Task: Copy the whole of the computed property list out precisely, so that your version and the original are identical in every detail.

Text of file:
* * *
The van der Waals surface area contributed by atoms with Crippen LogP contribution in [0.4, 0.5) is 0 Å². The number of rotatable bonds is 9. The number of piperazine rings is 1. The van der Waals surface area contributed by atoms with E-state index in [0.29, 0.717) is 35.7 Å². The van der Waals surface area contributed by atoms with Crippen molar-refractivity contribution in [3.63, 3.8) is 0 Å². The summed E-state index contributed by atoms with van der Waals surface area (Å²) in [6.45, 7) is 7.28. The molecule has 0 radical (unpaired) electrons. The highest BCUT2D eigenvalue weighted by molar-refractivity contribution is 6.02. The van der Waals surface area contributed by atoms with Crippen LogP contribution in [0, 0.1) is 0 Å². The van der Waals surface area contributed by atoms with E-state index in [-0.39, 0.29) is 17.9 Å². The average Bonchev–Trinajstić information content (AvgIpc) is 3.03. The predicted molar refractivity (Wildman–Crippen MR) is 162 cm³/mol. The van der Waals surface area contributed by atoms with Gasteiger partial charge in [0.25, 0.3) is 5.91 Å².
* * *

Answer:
The van der Waals surface area contributed by atoms with Crippen LogP contribution in [0.4, 0.5) is 0 Å². The number of rotatable bonds is 9. The number of piperazine rings is 1. The van der Waals surface area contributed by atoms with E-state index in [0.29, 0.717) is 35.7 Å². The van der Waals surface area contributed by atoms with Crippen molar-refractivity contribution in [3.63, 3.8) is 0 Å². The summed E-state index contributed by atoms with van der Waals surface area (Å²) in [6.45, 7) is 7.28. The molecule has 0 radical (unpaired) electrons. The highest BCUT2D eigenvalue weighted by molar-refractivity contribution is 6.02. The van der Waals surface area contributed by atoms with Crippen LogP contribution in [0, 0.1) is 0 Å². The van der Waals surface area contributed by atoms with E-state index in [-0.39, 0.29) is 17.9 Å². The average Bonchev–Trinajstić information content (AvgIpc) is 3.03. The predicted molar refractivity (Wildman–Crippen MR) is 162 cm³/mol. The van der Waals surface area contributed by atoms with Gasteiger partial charge in [0.25, 0.3) is 5.91 Å².